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Russia’s War in Ukraine Rippling Through U.S. Corporate Earnings

April 12, 2022, 8:45 AM

Major U.S. companies like McDonald’s Corp. and PepsiCo Inc. that exited or scaled back their business in Russia have just a few weeks to assess how economic sanctions and the Ukraine war will cascade through their first-quarter financial statements and potentially erode their earnings.

Corporate America’s sudden retreat from Russia and fallout from the war could render property and cash left behind worthless, wipe out long-term investments, and dent sales revenues.

The uncertainty over the war and ever-tightening sanctions is putting pressure on sensitive financial reporting decisions as the deadline to file first-quarter results approaches. Companies will have to quickly assess the possible toll on their results and convey the risk to investors, even if it doesn’t add up to big dollars yet.

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“It’s a fluid situation that needs to be continuously monitored, and that makes it very challenging,” said Andrew Winters, partner in the national office at Deloitte & Touche LLP.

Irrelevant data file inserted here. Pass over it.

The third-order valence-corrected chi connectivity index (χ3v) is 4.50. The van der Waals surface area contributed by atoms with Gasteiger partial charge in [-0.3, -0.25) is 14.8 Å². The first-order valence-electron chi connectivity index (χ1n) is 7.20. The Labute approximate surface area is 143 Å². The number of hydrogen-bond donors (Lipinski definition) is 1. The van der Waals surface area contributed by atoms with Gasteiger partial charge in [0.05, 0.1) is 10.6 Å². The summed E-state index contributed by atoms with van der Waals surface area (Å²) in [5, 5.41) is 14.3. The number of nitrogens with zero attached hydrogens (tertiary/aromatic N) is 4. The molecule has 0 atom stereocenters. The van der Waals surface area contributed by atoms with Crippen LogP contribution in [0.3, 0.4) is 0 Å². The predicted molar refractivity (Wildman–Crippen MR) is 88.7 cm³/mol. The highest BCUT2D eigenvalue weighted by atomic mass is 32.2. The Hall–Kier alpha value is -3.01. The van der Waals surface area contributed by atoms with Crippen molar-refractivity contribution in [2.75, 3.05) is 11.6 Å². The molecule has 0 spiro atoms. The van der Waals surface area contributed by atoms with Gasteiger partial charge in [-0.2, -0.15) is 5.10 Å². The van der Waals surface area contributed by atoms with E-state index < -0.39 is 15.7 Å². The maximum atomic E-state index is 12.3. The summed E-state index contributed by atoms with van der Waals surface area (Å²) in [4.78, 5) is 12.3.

Visa Inc.’s CFO Vasant Prabhu, for example, told investors in March that the company would lose 4% of revenue from suspending its Russia business but that “as far as the broader impact on the business goes, it’s too early to tell.”

Here’s a look at some of the accounting ramifications that companies will have to consider:


The crisis in Ukraine threatens cash flow projections for companies operating not just in Russia, but in Eastern Europe and beyond. Doubt about future cash flows means previous forecasts may no longer hold up, which becomes a trigger for companies to consider whether their assets—from cash to investments to physical property— have lost value.